Types of Geocaches These are caches that use existing web cameras placed by individuals or agencies that monitor various areas like parks or road conditions. The idea is to get yourself in front of the camera to log your visit. The challenging part, however, it that you need to call a friend to look up the web site that displays the camera shot. You will need to have them to save the picture to log the cache Locationless caches could be considered the opposite of a traditional cache. Instead of finding a hidden container, you are given a task to locate a specific object and log its coordinates. A scavenger hunt of sorts, it involves collecting waypoints of various objects around the world.
On the Hunt for Caches Searching for the hidden
Traditional Caches Caches can come in all different sizes
Caches are NEVER placed anywhere dangerous or yucky
Caches that are near the woods may be just inside the edge of the woods (no more than 3 feet in)
Last cachers of the day, bring in the containers
Exploring the GPS Receivers On/Off Backlight Zoom in Zoom Out Create POI (Point of Interest or Waypoint) Nav Button Escape Menu Joystick/Enter
Exploring the GPS Receivers The GPS Plotter Screen Your Current Location The cache The Scale Breadcrumb Trail
Other Screens Location Screen Tells current Location in Lat/Log, Accuracy, Elevation Compass Screen Shows compass as well as Sun and moon location, and direction to cache Satellite Screen Shows how many satellites are being tracked by the receiver
Engage digital natives “ Today’s students … have spent their entire lives surrounded by and using computers, videogames, digital music players, video cams, cell phones, and all the other toys and tools of the digital age.” Prensky, M. 2001. Digital Natives, Digital Immigrants .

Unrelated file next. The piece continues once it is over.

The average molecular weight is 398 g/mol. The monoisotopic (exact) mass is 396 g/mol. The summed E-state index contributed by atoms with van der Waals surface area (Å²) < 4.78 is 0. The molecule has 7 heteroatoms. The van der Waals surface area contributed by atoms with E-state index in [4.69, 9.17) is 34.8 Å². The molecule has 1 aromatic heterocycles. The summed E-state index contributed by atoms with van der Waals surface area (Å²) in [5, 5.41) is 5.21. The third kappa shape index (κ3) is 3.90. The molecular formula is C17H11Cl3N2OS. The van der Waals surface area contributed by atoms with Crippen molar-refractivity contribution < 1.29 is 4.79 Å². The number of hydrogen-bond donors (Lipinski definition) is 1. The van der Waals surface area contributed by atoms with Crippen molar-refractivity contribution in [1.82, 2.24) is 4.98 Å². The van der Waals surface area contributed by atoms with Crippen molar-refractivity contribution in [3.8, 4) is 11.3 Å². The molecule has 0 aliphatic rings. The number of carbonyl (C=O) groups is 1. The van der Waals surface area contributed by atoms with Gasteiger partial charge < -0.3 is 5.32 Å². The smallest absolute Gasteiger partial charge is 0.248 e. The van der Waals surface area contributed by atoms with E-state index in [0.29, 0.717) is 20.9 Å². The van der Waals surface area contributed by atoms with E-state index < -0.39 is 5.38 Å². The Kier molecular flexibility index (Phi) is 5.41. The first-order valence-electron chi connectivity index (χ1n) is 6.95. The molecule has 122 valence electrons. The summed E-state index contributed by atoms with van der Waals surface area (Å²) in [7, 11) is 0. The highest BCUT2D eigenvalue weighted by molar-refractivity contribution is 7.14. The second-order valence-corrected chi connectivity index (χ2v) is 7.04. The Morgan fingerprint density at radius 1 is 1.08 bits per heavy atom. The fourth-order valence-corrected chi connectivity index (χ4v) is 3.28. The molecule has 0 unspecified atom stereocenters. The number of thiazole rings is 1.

Use 21st Century tools There are many tasks in our daily lives and our society that can be solved by the use and development of technology. By using the GPS in education, we stress a connection between everyday learning and problem solving and the development of technology
Promote multiple intelligences WHERE DO YOUR STUDENTS FIT? Whether your students like sketching and puzzles-building, speaking and writing, problem solving, using their hands to create or build, rhythms and motion, or working with others, geocaching can work in your classroom http://www.ldpride.net/learningstyles.MI.htm#is Multiple Intelligence Visual/Spatial Verbal/Linguistic Logical/Mathematical Bodily/Kinesthetic Musical/Rhythmic Interpersonal
Integrate curriculum Use Geocaching to enhance the delivery of education, not replace the content.
Excite learning Your students will be excited and involved when caching. The experience will be new and rewarding for them.
NCDPI Division of Instructional Technology “History, Handhelds and Project-Based Learning: Using Geocaching to Understand Community” www.ncwiseowl.org/impact/ncgeocache/
Prensky, M. 2001. Digital Natives, Digital Immigrants. On the Horizon 9 (5). http://www.marcprensky.com/writing/Prensky%20-%20Digital%20Natives,%20Digital%20Immigrants%20-%20Part1.pdf (accessed June 1, 2005).